Your article "Morality and War" (Oct. 11) was an excellent study of the issues war brings up. The Christian countries of early Europe were constantly at war, so the Roman Catholic Church had two options: It could excommunicate those nations, or create a loophole that permitted their actions. Of course, if the church excommunicated most of Europe, it would be shooting itself in the foot, so instead it allowed war - if fought under certain conditions. Soon, rulers were citing those conditions as justification for starting a war, often for their own gain - hence the crusades. What will happen next? Will we rewrite the Bible? "Thou shalt not kill," unless....
Jack W. Treichler, Grade 10
Three Springs, Pa.
"Morality and War" shone light onto an area too-long dark to most Americans: Muslim thought. I hope that after Osama bin Laden is captured and his terrorist cell neutralized, America will change its Mideast policy, at least to a more neutral position. The cost of the current policy includes some 5,000 Americans, rising fears, and the loss of some liberties. Time for a change. For a start, let's support Palestine's request for a neutral UN peacekeeping force. That would go a long way in establishing our good faith, and bring a measure of peace to the region.
Larry Arsenault Arcata, Calif.
"Morality and War" quotes Prof. James Turner Johnson as saying that a fundamental difficulty between the West and Islam is that "We can't understand how they can have a society where religion and politics mix, and they can't understand why we don't." But Muslims do understand the philosophy of not mixing religion with politics. The problem is that the West cannot understand that it is no big deal for different peoples to lead different ways of life. Through their nourishment of tyrannical dictators, Western powers impose secularism against the will of Arab and Muslim societies. No one - Muslim or otherwise - can be content with a party that denies freedom and dignity.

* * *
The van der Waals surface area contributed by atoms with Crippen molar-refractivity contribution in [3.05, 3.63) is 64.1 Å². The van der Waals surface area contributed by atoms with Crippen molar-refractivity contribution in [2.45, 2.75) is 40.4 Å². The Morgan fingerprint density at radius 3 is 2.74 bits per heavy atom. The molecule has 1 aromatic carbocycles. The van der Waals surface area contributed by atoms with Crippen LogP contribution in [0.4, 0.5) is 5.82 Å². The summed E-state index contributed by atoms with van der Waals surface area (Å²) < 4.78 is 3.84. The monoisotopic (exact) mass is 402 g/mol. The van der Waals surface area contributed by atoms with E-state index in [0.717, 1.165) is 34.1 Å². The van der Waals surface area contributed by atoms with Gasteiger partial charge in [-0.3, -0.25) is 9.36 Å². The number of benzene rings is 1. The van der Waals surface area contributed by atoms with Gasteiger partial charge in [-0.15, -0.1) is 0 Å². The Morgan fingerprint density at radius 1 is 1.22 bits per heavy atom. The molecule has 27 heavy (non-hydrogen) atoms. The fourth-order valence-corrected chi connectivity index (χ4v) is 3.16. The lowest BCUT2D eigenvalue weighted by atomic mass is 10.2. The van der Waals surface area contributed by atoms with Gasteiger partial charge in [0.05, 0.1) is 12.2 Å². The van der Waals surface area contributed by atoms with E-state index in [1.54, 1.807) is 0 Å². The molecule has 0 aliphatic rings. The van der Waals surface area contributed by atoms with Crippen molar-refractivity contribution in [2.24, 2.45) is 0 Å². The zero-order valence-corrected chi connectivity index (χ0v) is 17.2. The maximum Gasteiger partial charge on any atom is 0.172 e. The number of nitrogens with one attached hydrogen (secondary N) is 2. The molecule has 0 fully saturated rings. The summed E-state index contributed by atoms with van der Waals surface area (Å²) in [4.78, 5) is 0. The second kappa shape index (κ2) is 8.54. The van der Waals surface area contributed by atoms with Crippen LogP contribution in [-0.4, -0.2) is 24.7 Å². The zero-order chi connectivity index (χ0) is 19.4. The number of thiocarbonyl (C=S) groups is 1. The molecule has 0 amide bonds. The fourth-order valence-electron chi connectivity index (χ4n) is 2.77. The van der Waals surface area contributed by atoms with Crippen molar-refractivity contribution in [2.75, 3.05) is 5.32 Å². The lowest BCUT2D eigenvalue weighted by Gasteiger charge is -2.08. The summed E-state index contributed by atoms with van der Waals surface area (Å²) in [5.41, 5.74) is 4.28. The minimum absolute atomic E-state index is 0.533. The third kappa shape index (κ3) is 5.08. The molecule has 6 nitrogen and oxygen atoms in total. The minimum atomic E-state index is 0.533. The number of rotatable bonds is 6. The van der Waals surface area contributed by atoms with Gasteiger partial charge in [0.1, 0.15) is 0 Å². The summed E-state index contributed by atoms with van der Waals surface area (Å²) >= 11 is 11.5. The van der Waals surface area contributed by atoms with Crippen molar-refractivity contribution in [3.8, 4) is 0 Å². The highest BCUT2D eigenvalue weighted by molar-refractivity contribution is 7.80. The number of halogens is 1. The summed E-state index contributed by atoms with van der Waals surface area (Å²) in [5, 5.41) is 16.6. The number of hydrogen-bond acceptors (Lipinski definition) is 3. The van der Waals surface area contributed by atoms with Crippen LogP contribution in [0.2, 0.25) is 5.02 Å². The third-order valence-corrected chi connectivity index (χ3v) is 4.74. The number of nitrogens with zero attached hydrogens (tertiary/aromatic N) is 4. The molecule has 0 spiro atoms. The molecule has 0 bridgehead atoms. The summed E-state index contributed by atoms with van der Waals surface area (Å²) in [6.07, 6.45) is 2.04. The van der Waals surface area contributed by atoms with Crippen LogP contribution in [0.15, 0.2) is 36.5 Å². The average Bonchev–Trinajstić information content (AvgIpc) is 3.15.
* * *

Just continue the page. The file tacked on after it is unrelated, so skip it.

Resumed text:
Salah Ezz Cairo
In "Why Egypt produces extremists" (Oct. 12, opinion page), I totally disagree with Geneive Abdo's assumptions. The main assumption, it seems to me, is that if the United States preaches democracy, it is hypocritical to support authoritarian regimes in the Middle East that challenge dissent. Ms. Abdo fails to mention that, even in the so-called pluralistic democracies of the West, there are laws against crimes of hate and defamation to protect against threats to civil liberties.
Al Qaeda and Islamic extremism are to the Arab world what the Ku Klux Klan and Nazism were to the West. I believe the West, and authoritarian governments in question, must do everything possible to stamp out this Islamist cancer, a cancer that we can also equate to the cold-war communist threat.
Edgar Mauricio Sierra Jimenez
I find Geneive Abdo's take on the present situation exceptional ("Why Egypt produces extremists," Oct. 12, opinion page). I believe that her words extend far beyond Egypt, to the entire Muslim world. Granted, the attacks of Sept. 11 are inhuman, but there are no truly "innocent" parties involved. America's future lies in its ability to see its own shortcomings and deal with them. The greatest good that could come from this period is a realization that we have strayed from that which is truly important. There is a reason why many people in third-world countries resent the West - and it is not simply "religious fanaticism."
Aaron Troy Seattle
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